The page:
By Dolores Kong
The Boston Globe

You've read their advice in best-selling books or
heard it on television or radio. Now, you can log on
to financial advisers' Web pages to find their latest
words of wisdom, plus information about their upcoming
public appearances, favorite Internet links, even
their theme songs and movie ratings.

Using their names plus a .com for their Web addresses,
everyone from author Suze Orman to "Wall Street Week"
host Louis Rukeyser to economist Ed Yardeni now has a
home page.

To be sure, self-promotion is inherent in having an
Internet site named after yourself. And some of the
pages are a little thin on content, while others may
be too technical for the average investor. In an age
of celebrity, though, these sites may be giving the
public exactly what it wants.

And with everyone talking about the Internet and the
stock market and investing, the sites may also be
giving the public what it needs.
"Any personal finance site that can teach an investor
any important lesson about planning for [the] future
is of great value," said Dan Burke, a senior analyst
who rates online brokerages for Gomez Advisors, of

The company, which on its own site, www.Gomez.com,
bills itself as the "e-commerce authority," has not
assessed financial advisers' individual sites. But
Gomez has rated sites for banking, brokerage services,
home buying, insurance, and mortgages.

With any financial advice or information from the Web,
though, consumers and investors need to remember that
they must do their own research and weigh the merits
of what's being said - and why it's being said.

The financial advisers' sites usually fill you in on
their latest books and newsletters and let you know
about TV appearances, radio broadcasts, or speaking

Most also allow you to e-mail a personal finance or
investment question, and they may feature some quirky
personal information about the advisers.

Beyond that, there are some useful features on the
various sites, such as online calculators, economic
data, and links to information about everything from
charitable giving to college savings to the latest
market news. Plus you get insight into the person's
thinking about IRAs, taxes, and other issues.

But you won't necessarily find all the sophisticated
tools and information that are offered on a
comprehensive site, such as www.Quicken.com or
Microsoft's www.MoneyCentral.msn.com.

Here's a roundup of some of the financial advisers'

- www.andrewtobias.com - One of the best parts is a
sophisticated mutual fund calculator that lets you
estimate the bite that taxes and expenses take out of
a mutual fund investment in a taxable account, based
on the fund's real-world costs.
Tobias, author of "The Only Investment Guide You'll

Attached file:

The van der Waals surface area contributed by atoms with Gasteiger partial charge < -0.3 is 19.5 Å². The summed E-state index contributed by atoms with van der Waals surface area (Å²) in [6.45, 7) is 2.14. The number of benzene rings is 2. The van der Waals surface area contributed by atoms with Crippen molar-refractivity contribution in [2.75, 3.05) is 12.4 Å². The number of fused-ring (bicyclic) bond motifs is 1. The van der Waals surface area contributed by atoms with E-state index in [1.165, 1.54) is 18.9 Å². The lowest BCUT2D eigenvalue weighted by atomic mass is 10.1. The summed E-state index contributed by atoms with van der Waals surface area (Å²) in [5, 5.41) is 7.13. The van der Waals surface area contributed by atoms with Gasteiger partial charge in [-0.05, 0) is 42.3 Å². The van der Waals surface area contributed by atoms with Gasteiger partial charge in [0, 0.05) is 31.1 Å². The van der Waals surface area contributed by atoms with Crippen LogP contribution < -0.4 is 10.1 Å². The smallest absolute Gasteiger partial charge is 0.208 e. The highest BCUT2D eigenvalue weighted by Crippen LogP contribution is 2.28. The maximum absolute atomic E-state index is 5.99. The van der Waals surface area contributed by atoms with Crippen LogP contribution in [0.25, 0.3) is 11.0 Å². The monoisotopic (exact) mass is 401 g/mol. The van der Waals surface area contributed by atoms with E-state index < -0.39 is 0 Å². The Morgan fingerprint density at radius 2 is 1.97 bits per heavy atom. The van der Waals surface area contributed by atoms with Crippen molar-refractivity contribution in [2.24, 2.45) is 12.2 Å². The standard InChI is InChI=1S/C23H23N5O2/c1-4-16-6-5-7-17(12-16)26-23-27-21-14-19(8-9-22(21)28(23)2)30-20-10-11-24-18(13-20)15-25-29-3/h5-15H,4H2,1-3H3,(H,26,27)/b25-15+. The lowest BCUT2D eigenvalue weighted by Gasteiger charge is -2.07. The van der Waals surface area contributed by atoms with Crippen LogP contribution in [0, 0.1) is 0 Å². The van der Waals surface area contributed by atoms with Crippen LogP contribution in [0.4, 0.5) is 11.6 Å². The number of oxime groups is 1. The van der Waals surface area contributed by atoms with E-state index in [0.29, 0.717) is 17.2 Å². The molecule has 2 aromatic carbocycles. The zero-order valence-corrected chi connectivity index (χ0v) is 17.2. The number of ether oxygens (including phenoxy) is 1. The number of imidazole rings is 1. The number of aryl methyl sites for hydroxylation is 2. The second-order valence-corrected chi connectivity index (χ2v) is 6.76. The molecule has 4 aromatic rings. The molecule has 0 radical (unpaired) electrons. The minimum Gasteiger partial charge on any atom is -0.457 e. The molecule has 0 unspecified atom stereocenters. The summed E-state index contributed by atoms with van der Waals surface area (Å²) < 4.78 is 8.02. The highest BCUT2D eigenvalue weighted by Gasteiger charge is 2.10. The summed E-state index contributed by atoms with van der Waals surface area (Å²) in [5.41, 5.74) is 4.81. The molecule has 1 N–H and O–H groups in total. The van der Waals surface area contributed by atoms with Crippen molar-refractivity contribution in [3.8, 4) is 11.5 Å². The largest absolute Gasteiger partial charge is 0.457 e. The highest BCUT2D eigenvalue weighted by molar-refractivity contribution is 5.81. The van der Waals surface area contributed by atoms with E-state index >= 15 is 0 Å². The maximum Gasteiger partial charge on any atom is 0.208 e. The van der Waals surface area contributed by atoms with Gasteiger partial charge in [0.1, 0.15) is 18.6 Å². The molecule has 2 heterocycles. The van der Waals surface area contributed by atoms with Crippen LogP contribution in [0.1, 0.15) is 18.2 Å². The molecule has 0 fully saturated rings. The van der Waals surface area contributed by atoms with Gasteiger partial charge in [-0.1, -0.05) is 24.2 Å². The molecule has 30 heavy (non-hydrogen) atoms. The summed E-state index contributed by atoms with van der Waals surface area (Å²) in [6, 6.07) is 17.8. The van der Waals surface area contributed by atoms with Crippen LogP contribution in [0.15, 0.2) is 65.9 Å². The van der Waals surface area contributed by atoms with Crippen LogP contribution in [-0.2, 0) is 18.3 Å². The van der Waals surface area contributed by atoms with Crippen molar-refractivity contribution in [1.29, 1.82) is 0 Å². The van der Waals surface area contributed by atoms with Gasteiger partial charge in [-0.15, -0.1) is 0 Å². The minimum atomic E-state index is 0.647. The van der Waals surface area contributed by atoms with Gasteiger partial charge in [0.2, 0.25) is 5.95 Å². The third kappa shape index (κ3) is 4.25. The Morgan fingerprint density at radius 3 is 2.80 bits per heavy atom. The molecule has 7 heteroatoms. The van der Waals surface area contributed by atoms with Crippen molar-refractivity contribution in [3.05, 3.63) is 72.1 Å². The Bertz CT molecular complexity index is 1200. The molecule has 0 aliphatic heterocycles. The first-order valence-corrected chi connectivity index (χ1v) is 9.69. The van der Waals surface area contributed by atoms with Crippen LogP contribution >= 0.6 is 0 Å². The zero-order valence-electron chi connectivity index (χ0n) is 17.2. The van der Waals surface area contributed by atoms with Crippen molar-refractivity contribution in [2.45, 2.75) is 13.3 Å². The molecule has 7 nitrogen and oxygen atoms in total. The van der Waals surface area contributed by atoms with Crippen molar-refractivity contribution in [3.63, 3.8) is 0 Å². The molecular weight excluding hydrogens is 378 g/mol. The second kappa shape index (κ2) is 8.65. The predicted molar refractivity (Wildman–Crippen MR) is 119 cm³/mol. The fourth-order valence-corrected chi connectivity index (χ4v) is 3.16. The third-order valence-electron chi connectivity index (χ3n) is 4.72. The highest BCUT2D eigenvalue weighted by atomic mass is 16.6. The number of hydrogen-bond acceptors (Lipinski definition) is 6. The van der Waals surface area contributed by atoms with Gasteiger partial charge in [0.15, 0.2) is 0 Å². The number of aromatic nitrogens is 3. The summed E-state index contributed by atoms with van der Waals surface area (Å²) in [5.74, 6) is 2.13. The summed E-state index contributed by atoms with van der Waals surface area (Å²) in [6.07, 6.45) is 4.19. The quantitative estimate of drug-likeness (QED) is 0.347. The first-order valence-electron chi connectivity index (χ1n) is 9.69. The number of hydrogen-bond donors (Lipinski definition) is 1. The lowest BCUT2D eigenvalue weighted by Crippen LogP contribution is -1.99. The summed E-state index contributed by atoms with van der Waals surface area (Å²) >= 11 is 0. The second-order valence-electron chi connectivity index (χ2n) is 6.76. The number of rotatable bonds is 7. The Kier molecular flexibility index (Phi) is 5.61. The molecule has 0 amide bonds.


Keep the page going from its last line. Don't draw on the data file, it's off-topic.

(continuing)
Ever Need" and other books, writes an almost-daily
online column. Recent topics include the difficulty of
short-selling (in the context of a stock he
recommended and still owns) and saving for children's
college educations.

- www.suzeorman.com - With a different photo of Orman
on almost every page, plus information about her
books, tapes, and upcoming speaking engagements, this
site appears primarily geared to those who are already
fans of her bestsellers, "The Courage to Be Rich" and
"The 9 Steps to Financial Freedom." But Orman, a
certified financial planner, does provide useful links
to other sites that offer information about charitable
giving, mutual funds, credit counseling services, life
insurance, and retirement planning.

- www.jonathanpond.com - The least technically
advanced and slick of the sites reviewed, this one, by
the nationally known Boston- based financial planner
and public television and radio commentator, promises
"to give you the best and most up-to-date financial
guidance." Primarily, the site provides information
about his books, videos, newsletter, and public TV
appearances. But Pond also answers e-mail questions on
such topics as the danger of jointly holding property
and 401(k) vs. Roth IRA. And there are useful links to
college and estate-planning sites.

- www.bobbrinker.com - Not necessarily for the
beginner, this site, by "Moneytalk" radio show host
Bob Brinker, provides links to company conference
calls and stock market news, excerpts from Brinker's
Marketimer newsletter, and a listing of all the radio
stations that carry his show. Brinker also offers an
online discussion group, a list of the states that
don't tax income, interest, or dividends, and hundreds
of links to information about online banking, bonds,
mutual funds, and stock exchanges. The most useful
part of the site is its investor education center,
covering everything from general economics to stocks.

- www.yardeni.com - Also not for the beginner, this
site, from Ed Yardeni, chief global economist and
investment strategist for Deutsche Bank Securities in
New York, has sophisticated economic data, online
charts, and demographic information, and links to the
Federal Reserve and other agencies. Yardeni, famous
for having warned of a Y2K crisis that did not come to
pass, also has some fun things on his site, such as
the complete text of "Hamlet" and his own movie

- www.rukeyser.com - This site by the longtime public
TV personality offers little more than a chance to
subscribe to his newsletters, sign up for his Las
Vegas investment conference, or buy his special
reports. But there are some free online samples of
commentaries for fans who can't get enough of
Rukeyser's folksy monologues.